Mercedes-Benz World Speed Record Stands for 75 Years

Words Jim Davis | January 23, 2013
On January 28, 1938, the Mercedes-Benz W 125 car set a world speed record going 268 mph on a public road
Words Jim Davis January 23, 2013

On January 28, 1938, the Mercedes-Benz W 125 car set a world speed record on a public road, a record which still stands to this day. With a speed of 268.8 mph (432.7 km/h) and Rudolf Caracciola as pilot, the W125 went down in history books. The original vehicle can now be seen showcased at the Mercedes-Benz Museum in Suttgart.

“Time and again our visitors talk about the spectacular presentation of the Mercedes-Benz W 125 record-breaking car, which is hanging on a vertical wall. Together with six other record-breaking vehicles, the streamlined car adds the impressive finishing touch to the high-bank curve in Legend Room 7‚ ‘Silver Arrows – Races and Records’. Acoustically, there is even an atmosphere similar to that found on the race track”, explains Michael Bock, Head of Mercedes-Benz Classic.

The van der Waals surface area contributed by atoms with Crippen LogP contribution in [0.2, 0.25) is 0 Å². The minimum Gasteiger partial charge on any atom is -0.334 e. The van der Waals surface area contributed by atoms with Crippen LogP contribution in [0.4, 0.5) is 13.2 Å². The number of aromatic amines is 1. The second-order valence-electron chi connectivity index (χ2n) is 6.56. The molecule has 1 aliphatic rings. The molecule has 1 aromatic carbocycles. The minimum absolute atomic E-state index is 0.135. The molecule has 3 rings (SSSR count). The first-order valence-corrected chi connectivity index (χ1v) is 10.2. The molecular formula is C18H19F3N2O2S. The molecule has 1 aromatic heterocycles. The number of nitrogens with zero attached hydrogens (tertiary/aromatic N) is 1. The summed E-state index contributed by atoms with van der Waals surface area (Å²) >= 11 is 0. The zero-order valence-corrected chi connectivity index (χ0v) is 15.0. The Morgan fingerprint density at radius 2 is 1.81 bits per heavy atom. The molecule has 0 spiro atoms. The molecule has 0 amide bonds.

Rudolf Caracciola, who at that time was the lead driver for the Mercedes-Benz racing department, achieved the record – which is still valid to this day – on 28 January 1938 on the road between Frankfurt am Main and Darmstadt, by hitting a speed of precisely 432.692 km/h over one kilometre with a flying start. In addition, the existing record over the flying mile was also set at 432.36 km/h. These figures represent the averages from two runs made in opposite directions.

For this top speed run, the Mercedes-Benz W 125 record-breaking car made use of an aerodynamically optimised body. Streamlined racing cars were not unusual at the time: Mercedes-Benz also successfully made use of them in circuit races.

For the record runs in January 1938, the record-breaking car – which was based on the W 125 Silver Arrow – was not only equipped with a specially optimised twelve-cylinder engine with two superchargers, but also featured a flat, completely covered body with wedge-shaped, tapered tail end. Using wind tunnel measurements, the engineers reduced the aerodynamic drag to a sensational Cd value of 0.157. This included using a radically scaled-down air intake on the front end. As a result, the record-breaking car only “breathed in” – through two small openings – the amount of air required for the 5.6-litre V12 MD 25 DAB/3-type engine to work. Engine cooling, on the other hand, was achieved without using fresh air: instead the radiator was embedded in a 500-litre chest filled with ice and water.

  • Year of construction: 1938
  • Cylinders: V12
  • Displacement: 5577 cc
  • Power output: 736 hp (541 kW)
  • Top speed: 432.7 km/h